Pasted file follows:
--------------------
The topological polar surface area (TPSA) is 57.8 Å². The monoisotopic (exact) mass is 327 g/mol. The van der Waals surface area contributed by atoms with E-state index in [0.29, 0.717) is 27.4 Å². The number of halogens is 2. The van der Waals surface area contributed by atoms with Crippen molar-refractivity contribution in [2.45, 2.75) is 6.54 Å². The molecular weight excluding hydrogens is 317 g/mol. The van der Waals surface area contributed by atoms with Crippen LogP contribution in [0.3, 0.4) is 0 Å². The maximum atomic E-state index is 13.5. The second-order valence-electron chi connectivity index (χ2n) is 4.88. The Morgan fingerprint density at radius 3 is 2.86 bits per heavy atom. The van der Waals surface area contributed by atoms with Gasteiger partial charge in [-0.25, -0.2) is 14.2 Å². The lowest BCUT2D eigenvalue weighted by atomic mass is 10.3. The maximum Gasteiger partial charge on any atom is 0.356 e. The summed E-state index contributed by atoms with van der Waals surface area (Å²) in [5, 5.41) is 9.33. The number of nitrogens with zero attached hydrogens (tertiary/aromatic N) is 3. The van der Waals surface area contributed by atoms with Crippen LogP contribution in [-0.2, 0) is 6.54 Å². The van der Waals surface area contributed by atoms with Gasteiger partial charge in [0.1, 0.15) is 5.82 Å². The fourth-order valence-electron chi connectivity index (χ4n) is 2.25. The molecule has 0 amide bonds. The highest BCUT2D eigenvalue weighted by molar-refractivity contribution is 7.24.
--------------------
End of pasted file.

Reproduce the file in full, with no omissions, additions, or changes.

The topological polar surface area (TPSA) is 57.8 Å². The monoisotopic (exact) mass is 327 g/mol. The van der Waals surface area contributed by atoms with E-state index in [0.29, 0.717) is 27.4 Å². The number of halogens is 2. The van der Waals surface area contributed by atoms with Crippen molar-refractivity contribution in [2.45, 2.75) is 6.54 Å². The molecular weight excluding hydrogens is 317 g/mol. The van der Waals surface area contributed by atoms with Crippen LogP contribution in [0.3, 0.4) is 0 Å². The maximum atomic E-state index is 13.5. The second-order valence-electron chi connectivity index (χ2n) is 4.88. The Morgan fingerprint density at radius 3 is 2.86 bits per heavy atom. The van der Waals surface area contributed by atoms with Gasteiger partial charge in [-0.25, -0.2) is 14.2 Å². The lowest BCUT2D eigenvalue weighted by atomic mass is 10.3. The maximum Gasteiger partial charge on any atom is 0.356 e. The summed E-state index contributed by atoms with van der Waals surface area (Å²) in [5, 5.41) is 9.33. The number of nitrogens with zero attached hydrogens (tertiary/aromatic N) is 3. The van der Waals surface area contributed by atoms with Crippen LogP contribution in [-0.2, 0) is 6.54 Å². The van der Waals surface area contributed by atoms with Gasteiger partial charge in [0.1, 0.15) is 5.82 Å². The fourth-order valence-electron chi connectivity index (χ4n) is 2.25. The molecule has 0 amide bonds. The highest BCUT2D eigenvalue weighted by molar-refractivity contribution is 7.24.